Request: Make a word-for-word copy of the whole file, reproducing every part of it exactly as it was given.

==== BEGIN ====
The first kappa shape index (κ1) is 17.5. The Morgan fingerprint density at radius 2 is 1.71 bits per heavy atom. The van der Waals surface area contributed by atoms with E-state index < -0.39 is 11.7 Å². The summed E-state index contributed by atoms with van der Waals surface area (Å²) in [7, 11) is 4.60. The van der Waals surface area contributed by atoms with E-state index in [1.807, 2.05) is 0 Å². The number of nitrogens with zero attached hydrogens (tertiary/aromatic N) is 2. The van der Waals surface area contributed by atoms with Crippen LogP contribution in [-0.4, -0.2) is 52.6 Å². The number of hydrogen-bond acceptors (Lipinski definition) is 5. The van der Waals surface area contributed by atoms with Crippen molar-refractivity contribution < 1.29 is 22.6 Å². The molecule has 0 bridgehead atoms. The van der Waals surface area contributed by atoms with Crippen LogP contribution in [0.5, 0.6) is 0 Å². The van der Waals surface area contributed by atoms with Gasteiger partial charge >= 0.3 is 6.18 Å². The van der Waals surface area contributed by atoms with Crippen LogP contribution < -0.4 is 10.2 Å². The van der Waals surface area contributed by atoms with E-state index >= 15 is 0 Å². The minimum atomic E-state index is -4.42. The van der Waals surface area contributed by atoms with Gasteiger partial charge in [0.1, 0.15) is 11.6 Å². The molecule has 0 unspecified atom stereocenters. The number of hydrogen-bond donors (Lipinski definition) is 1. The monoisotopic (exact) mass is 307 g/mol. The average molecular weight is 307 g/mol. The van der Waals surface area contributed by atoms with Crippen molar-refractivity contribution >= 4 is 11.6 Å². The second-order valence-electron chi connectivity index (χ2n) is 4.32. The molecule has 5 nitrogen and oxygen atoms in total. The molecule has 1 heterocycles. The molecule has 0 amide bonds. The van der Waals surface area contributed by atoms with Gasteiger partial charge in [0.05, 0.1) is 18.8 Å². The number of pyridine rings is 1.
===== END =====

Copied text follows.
The first kappa shape index (κ1) is 17.5. The Morgan fingerprint density at radius 2 is 1.71 bits per heavy atom. The van der Waals surface area contributed by atoms with E-state index < -0.39 is 11.7 Å². The summed E-state index contributed by atoms with van der Waals surface area (Å²) in [7, 11) is 4.60. The van der Waals surface area contributed by atoms with E-state index in [1.807, 2.05) is 0 Å². The number of nitrogens with zero attached hydrogens (tertiary/aromatic N) is 2. The van der Waals surface area contributed by atoms with Crippen LogP contribution in [-0.4, -0.2) is 52.6 Å². The number of hydrogen-bond acceptors (Lipinski definition) is 5. The van der Waals surface area contributed by atoms with Crippen molar-refractivity contribution < 1.29 is 22.6 Å². The molecule has 0 bridgehead atoms. The van der Waals surface area contributed by atoms with Crippen LogP contribution in [0.5, 0.6) is 0 Å². The van der Waals surface area contributed by atoms with Gasteiger partial charge >= 0.3 is 6.18 Å². The van der Waals surface area contributed by atoms with Crippen LogP contribution < -0.4 is 10.2 Å². The van der Waals surface area contributed by atoms with E-state index >= 15 is 0 Å². The minimum atomic E-state index is -4.42. The van der Waals surface area contributed by atoms with Gasteiger partial charge in [0.1, 0.15) is 11.6 Å². The molecule has 0 unspecified atom stereocenters. The number of hydrogen-bond donors (Lipinski definition) is 1. The monoisotopic (exact) mass is 307 g/mol. The average molecular weight is 307 g/mol. The van der Waals surface area contributed by atoms with Crippen molar-refractivity contribution >= 4 is 11.6 Å². The second-order valence-electron chi connectivity index (χ2n) is 4.32. The molecule has 5 nitrogen and oxygen atoms in total. The molecule has 1 heterocycles. The molecule has 0 amide bonds. The van der Waals surface area contributed by atoms with Gasteiger partial charge in [0.05, 0.1) is 18.8 Å². The number of pyridine rings is 1.